2017 will see longer range flights; the impact of Brexit; and the changing face of the private jet set PrivateFly marks milestone of one million annual flight searches this year.
Back in 2007 its founder was told that “no-one will ever book a private jet online”, but PrivateFly proved the critics wrong and has seen over one million flight searches on its website during 2016. The private jet booking service announces the growth milestone as it releases its industry predictions for 2017.
Adam Twidell, PrivateFly’s founder and CEO comments: “While topline demand for private jet travel has remained flat since the recession, there are fundamental shifts taking place in how our industry sells itself. 2017 may be a year of uncertainty due to the political climate, but will also see a number of exciting developments.
“Technology is driving many of these changes. Our website visitors have searched one million times this year for instant prices, up by a massive 261% from our own search numbers in 2013, and we’ve seen an average growth rate of 53% over the last three years.
“This is proof that a new era of tech-driven private jet booking is firmly here and our flight sales are following the same growth curve. 2016 was a year when we flew more customers, to more places, than ever before.”
Here, PrivateFly offers its private jet trends for 2017.
1) Long range fliers will fly further
2017 will see a move towards more private jet customers wanting to fly further non-stop, particularly routes from the US West Coast to Europe faster. So we’ll see an increase in popularity for the aircraft that can offer this.
Gulfstream’s ultra long range G650ER grabs the headlines for its 7500 nautical mile range enabling it to fly non-stop from LA to Melbourne, but rival Dassault’s Falcon 8X will also become available for charter in 2017, and comes close with a range of 6450 nautical miles.
2) The changing face of the private jet customer
A business jet user is now just as likely to work in scientific recruitment, or produce brake fluids, as they are to work in The City or the entertainment industry. And for leisure, it’s not just the super rich, but also the family willing to pay a premium to escape today’s congested airline experience.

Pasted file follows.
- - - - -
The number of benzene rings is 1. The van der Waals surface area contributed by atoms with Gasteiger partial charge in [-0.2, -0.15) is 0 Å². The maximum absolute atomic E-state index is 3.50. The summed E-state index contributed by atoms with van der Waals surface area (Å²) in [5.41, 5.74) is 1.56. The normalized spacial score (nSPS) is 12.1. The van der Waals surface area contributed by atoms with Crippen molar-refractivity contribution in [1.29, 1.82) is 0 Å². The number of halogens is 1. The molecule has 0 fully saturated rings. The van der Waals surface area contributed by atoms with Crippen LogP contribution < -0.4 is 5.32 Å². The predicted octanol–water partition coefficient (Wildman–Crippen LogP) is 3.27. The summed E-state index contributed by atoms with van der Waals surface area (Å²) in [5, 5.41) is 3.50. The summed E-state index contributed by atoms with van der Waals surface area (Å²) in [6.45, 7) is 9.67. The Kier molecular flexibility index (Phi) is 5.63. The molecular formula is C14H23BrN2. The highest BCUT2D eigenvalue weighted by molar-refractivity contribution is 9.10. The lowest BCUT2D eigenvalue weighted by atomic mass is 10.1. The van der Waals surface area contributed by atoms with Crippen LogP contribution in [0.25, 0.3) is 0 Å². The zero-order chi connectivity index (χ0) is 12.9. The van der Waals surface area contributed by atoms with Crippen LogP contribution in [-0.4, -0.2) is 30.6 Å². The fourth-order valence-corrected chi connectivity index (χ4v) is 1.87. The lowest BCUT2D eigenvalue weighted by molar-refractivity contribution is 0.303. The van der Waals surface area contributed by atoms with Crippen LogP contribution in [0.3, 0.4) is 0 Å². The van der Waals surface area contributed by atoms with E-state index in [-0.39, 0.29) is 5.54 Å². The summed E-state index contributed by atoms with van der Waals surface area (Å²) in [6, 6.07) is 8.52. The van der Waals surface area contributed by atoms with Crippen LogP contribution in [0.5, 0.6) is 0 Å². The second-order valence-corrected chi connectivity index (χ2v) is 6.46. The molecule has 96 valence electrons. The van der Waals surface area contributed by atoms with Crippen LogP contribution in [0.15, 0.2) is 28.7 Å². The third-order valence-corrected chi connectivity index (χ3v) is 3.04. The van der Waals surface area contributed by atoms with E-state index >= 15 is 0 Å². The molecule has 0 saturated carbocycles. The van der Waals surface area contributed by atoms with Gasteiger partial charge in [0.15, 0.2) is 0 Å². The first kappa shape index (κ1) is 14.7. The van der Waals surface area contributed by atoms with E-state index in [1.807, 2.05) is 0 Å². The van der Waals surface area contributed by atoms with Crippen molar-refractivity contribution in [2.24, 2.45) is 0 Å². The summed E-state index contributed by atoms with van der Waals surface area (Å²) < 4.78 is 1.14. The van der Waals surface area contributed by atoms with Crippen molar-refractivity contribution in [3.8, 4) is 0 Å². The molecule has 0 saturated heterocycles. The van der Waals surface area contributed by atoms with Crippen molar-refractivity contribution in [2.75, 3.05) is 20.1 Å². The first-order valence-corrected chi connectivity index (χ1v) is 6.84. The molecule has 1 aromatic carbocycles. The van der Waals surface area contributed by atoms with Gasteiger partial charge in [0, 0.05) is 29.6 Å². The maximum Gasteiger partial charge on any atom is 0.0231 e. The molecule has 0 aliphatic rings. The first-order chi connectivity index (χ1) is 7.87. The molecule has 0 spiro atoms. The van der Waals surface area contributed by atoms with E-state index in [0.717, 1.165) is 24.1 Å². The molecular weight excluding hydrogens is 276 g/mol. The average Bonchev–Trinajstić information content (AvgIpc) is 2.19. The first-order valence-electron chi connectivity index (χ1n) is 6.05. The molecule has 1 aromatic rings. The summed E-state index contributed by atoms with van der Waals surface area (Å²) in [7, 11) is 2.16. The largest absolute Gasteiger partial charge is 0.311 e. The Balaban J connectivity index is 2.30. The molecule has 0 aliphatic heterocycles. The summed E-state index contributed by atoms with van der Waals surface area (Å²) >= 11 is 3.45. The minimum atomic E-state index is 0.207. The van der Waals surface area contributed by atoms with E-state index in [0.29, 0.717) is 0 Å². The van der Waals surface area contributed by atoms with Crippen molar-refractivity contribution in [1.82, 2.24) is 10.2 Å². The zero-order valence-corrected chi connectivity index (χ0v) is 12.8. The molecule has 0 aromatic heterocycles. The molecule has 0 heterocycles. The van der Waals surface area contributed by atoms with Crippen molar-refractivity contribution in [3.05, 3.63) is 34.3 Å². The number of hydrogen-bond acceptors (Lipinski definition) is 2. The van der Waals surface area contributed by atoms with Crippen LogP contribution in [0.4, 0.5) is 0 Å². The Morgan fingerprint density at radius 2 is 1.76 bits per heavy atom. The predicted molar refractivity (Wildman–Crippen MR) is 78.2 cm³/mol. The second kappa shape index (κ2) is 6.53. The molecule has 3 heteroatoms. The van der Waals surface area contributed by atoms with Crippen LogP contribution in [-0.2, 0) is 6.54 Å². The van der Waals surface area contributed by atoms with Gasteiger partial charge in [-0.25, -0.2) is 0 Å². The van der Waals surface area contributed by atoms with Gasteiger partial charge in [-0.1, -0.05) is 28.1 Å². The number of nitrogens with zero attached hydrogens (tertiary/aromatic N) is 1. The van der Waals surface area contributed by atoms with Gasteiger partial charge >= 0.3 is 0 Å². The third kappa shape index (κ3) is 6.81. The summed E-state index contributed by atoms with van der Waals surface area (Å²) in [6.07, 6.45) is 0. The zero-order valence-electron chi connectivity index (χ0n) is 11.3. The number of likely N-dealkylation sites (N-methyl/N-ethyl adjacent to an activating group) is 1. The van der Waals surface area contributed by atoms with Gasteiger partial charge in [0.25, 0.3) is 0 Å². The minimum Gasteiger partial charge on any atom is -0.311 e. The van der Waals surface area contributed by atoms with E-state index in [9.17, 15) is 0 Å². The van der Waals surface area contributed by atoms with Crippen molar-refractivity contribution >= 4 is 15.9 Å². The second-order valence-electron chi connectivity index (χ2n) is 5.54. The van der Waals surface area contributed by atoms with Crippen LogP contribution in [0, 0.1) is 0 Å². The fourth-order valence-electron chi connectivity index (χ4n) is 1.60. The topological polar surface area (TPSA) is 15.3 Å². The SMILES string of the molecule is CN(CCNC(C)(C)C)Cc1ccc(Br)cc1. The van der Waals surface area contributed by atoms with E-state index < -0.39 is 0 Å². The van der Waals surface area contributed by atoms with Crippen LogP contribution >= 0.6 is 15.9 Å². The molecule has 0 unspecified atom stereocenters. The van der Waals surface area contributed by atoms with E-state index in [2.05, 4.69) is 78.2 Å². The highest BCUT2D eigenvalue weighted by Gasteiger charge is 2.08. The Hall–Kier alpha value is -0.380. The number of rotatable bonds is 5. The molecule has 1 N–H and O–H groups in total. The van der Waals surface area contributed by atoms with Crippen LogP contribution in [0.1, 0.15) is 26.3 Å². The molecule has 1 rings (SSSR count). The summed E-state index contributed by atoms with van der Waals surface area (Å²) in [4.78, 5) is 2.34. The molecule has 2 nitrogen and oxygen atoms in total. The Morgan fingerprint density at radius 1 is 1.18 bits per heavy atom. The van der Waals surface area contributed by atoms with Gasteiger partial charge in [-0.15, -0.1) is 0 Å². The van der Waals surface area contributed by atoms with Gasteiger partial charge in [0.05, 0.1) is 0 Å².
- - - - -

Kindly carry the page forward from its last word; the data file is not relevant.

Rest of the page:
More accessibility and competitive pricing is changing the face of the private jet customer and we’ll see this continue to develop in 2017.
3) Geopolitical uncertainty will require agility
It has been a turbulent year politically-speaking and the business impact of a Trump presidency, Brexit and more are still to be fully felt.
There is a lot of uncertainty, but what’s clear is that it will be the companies that stay agile and can react quickly to change that will be ride out the storm. Both the industries that use business aviation for their travel, and private jet companies themselves.
4) Entry-point price will fall with single-engine turboprops set to fly
With the Civil Aviation Authority and EASA (European Aviation Safety Agency) set to approve these cost-effective aircraft for commercial charter in 2017, desirable turboprop aircraft such as the Pilatus PC-12 will compete with small jets to drive down the private aviation entry point price even further.
5) Clearer definition of types of ‘private jet’ travel
There’s much experimentation taking place with business models, and we’ve seen a lot of media attention given to shuttle or sharing services, which promise a ‘private jet’, but on fixed routes and pre-defined schedules – and charge an annual membership fee. This is a very different offering to chartering your own private aircraft on a fully-flexible, pay-as-you-go basis.
Twidell continues: “It’s great to see innovation taking place, but a blurring of private jet and airline models can be confusing to customers. A ‘private jet’ comes with a set of customer expectations about service levels and delivery that some of these newer membership models can struggle to meet. In 2017 we’ll see customers demanding more clarity on what they’re getting.”